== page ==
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Hoffmann, R. A wiki for the life sciences where authorship matters. Nature Genetics (2008)

Activation of the multicatalytic proteinase from rat skeletal muscle by fatty acids or sodium dodecyl sulphate.

A multicatalytic proteinase from rat skeletal muscle contains active site(s) catalysing the degradation of benzoyl-Val-Gly-Arg 4-methyl-7-coumarylamide, succinyl-Ala-Ala-Phe 4-methylcoumarylamide and [14C]methylcasein as well as benzyloxy-carbonyl-Leu-Leu-Glu 2-naphthylamide. These activities are 7-14-fold activated by 1 mM-sodium dodecyl sulphate. The activation leads to a higher susceptibility to the proteinase inhibitor chymostatin and to a lower ability to be inhibited and precipitated by antibodies raised against the non-activated enzyme. Since no changes in Mr or subunit composition were observed in the SDS-activated form, some conformational changes seem to occur during the activation step. More pronounced activation was observed in the presence of physiological concentrations of fatty acids; oleic acid at 100 microM concentrations stimulated the proteinase about 50-fold. In contrast with the non-activated proteinase, the activated enzyme considerably degrades muscle cytoplasmic proteins in vitro. Thus it is not unlikely that, in vivo, potential activators such as fatty acids can induce the multicatalytic proteinase to participate in muscle protein breakdown.[1]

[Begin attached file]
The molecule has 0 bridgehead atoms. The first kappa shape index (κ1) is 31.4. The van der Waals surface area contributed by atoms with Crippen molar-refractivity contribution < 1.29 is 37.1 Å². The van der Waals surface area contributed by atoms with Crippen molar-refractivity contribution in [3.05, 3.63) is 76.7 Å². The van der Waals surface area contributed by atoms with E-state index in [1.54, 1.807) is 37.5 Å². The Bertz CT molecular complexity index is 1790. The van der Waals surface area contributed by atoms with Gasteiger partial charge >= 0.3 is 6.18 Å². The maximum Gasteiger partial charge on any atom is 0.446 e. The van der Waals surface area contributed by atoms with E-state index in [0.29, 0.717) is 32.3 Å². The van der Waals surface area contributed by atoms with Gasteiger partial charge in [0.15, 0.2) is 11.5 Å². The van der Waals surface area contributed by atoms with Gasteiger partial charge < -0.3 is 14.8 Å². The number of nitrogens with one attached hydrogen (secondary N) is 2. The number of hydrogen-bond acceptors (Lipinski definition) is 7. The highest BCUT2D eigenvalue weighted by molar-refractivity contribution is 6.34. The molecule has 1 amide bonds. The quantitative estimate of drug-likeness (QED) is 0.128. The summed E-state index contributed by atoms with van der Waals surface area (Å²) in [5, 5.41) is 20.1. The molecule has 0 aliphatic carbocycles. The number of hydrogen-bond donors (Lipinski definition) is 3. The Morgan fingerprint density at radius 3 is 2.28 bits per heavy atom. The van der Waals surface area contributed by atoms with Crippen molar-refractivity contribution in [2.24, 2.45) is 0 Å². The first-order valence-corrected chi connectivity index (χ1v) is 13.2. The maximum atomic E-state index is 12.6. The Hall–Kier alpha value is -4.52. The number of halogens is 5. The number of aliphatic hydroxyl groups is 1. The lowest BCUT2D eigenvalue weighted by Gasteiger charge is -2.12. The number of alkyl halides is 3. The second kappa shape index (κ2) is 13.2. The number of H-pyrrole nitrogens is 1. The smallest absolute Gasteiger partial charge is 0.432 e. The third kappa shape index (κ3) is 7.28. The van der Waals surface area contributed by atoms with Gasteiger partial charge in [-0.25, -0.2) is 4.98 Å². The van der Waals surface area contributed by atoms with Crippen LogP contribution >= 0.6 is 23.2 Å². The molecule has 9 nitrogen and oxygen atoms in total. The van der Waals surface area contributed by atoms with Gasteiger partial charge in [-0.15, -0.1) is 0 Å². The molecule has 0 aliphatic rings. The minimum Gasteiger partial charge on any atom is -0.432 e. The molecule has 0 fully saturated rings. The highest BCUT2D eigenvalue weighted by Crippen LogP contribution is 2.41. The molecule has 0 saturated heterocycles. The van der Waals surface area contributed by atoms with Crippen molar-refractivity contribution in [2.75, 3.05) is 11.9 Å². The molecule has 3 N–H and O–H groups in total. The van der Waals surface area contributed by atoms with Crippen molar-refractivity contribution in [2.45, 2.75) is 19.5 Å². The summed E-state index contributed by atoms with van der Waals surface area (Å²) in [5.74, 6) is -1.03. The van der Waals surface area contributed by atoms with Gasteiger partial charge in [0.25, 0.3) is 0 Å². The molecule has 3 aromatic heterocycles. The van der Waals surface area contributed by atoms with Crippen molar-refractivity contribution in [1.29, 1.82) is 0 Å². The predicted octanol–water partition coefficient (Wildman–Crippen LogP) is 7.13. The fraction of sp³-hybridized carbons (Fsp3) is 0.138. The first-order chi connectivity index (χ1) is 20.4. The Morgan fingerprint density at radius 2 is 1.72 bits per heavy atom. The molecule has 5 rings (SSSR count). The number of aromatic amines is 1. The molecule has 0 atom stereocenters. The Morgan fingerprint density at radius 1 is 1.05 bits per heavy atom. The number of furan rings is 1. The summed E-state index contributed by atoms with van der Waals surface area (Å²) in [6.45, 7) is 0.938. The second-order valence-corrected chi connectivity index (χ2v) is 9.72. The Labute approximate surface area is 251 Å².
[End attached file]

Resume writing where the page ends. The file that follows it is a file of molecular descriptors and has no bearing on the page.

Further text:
1. Activation of the multicatalytic proteinase from rat skeletal muscle by fatty acids or sodium dodecyl sulphate. Dahlmann, B., Rutschmann, M., Kuehn, L., Reinauer, H. Biochem. J. (1985) [Pubmed]
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